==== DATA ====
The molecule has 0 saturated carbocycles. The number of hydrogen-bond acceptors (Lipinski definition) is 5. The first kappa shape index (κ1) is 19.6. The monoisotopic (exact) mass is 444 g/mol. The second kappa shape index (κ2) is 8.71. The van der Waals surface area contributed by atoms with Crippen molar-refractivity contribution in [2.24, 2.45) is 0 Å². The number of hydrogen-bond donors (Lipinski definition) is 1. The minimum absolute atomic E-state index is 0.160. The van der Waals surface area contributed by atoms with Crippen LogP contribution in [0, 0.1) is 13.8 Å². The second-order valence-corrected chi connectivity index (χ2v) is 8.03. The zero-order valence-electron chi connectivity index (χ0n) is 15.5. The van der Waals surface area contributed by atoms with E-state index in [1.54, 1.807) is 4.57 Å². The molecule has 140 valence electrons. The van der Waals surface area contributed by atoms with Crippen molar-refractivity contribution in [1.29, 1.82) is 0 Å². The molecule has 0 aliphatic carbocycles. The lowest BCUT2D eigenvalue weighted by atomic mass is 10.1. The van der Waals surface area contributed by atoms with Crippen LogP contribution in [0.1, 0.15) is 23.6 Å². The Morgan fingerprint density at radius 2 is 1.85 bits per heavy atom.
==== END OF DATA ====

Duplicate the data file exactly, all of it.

The molecule has 0 saturated carbocycles. The number of hydrogen-bond acceptors (Lipinski definition) is 5. The first kappa shape index (κ1) is 19.6. The monoisotopic (exact) mass is 444 g/mol. The second kappa shape index (κ2) is 8.71. The van der Waals surface area contributed by atoms with Crippen molar-refractivity contribution in [2.24, 2.45) is 0 Å². The number of hydrogen-bond donors (Lipinski definition) is 1. The minimum absolute atomic E-state index is 0.160. The van der Waals surface area contributed by atoms with Crippen LogP contribution in [0, 0.1) is 13.8 Å². The second-order valence-corrected chi connectivity index (χ2v) is 8.03. The zero-order valence-electron chi connectivity index (χ0n) is 15.5. The van der Waals surface area contributed by atoms with E-state index in [1.54, 1.807) is 4.57 Å². The molecule has 140 valence electrons. The van der Waals surface area contributed by atoms with Crippen molar-refractivity contribution in [1.29, 1.82) is 0 Å². The molecule has 0 aliphatic carbocycles. The lowest BCUT2D eigenvalue weighted by atomic mass is 10.1. The van der Waals surface area contributed by atoms with Crippen LogP contribution in [0.1, 0.15) is 23.6 Å². The Morgan fingerprint density at radius 2 is 1.85 bits per heavy atom.